Due to the peril the characters find themselves in it is understandable that they would want to look back at the significant events of their relationship and the events that led them to their current predicament. Like in life the significant events are often the more upsetting and unpleasant ones. While I appreciate that this is in keeping with the story and the dramatic device of the looming disaster, as a reader it made connecting with the characters and their relationship harder. If had been shown a few more tender moments of their relationship, it would have been easier to relate to the characters and the choices they made for themselves and each other, however with hindsight I can recognise the authenticity of the authors choices to the story being told and my own preconceptions about what that story would look like.

In the end it was the tension-building countdown that kept me turning the pages and my determination to finish was rewarded with a unique and surprising final third.

What was your favorite aspect of the book?
The concept is what drew me to the story and ultimately it was the concept that kept me reading.

I thoroughly enjoyed the world building. I liked Khan’s unique take on the utopian society and its effect on the individual. The concepts felt well conceived and grounded in logic, in so far as a post apocalyptic utopia can, not just pulled from thin air to act as a dramatic device to get the characters to a certain point.

Who was your favorite character and why?

This is the sticky point for me. As well as my love for fluffy romance the main thing that attracts me to stories and keeps me reading are the characters. For the most part a story can be set anywhere, in any time, be fast or slow paced, contemporary or fantasy, and I will enjoy it if I can relate to likeable characters.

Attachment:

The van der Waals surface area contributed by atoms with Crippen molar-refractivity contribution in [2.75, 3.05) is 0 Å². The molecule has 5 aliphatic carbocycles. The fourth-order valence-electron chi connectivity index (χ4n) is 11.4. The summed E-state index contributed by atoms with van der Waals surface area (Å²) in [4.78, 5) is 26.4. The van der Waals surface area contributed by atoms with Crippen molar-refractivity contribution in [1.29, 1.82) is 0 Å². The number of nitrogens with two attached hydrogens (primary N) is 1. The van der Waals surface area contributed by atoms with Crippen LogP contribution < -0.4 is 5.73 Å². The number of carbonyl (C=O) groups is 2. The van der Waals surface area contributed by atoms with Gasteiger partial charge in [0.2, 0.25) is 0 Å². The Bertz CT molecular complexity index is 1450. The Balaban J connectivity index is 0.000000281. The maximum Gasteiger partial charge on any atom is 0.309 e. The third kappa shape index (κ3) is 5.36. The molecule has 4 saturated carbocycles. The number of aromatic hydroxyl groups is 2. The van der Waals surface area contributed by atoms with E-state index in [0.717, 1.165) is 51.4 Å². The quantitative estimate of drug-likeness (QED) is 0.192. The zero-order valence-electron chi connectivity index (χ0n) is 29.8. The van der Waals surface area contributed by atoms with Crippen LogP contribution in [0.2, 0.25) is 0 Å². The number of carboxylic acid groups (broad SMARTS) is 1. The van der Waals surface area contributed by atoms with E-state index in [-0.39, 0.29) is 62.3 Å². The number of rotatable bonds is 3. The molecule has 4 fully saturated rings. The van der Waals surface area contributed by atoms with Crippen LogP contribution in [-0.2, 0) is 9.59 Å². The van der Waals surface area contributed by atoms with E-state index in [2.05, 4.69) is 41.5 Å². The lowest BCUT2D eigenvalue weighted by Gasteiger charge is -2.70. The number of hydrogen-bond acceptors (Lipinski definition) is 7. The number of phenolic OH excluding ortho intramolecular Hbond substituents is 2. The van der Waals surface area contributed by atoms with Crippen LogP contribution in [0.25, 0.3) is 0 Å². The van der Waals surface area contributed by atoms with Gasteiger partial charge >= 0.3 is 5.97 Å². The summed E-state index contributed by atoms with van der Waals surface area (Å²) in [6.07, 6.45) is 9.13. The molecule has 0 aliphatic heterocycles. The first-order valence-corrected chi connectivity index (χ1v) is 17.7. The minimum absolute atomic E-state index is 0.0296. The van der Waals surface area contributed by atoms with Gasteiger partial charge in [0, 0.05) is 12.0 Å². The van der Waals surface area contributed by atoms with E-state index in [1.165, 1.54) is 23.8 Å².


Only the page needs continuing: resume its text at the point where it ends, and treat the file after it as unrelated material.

Neither of the protagonists was particularly likeable. In fact, it was my absolute dislike of Max, the male protagonist, and his actions that almost has me giving up on the book midway through.

As a result this wasn’t an easy read for me, however the rest of the book, and the subsequent actions of the characters, made up for this and having completed the book and stepped back to review the story as a whole I can see why the author made the choices she did.

Would you recommend this book?
Yes, surprisingly, despite my inability to really connect with the characters and their love story, I still really enjoyed this story. The dramatic devises held the story together and had me racing to turn the pages late in to the night. The final third of the book surprised and delighted me.

Verdict: Leave your preconceptions on earth to fully enjoy this page turning, unique, concept driven love story.

Reviewed by Caroline

Publisher: Doubleday
Publication Date: January 2017
Format: Hardback
Pages: 304
Genre: Dystopian, Sci-Fi
Age: YA
Reviewer: Caroline
Source: Own copy
Challenge: Debut author
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The Positive Birth Book: A New Approach to Pregnancy, Birth and the Early Weeks

Milli Hill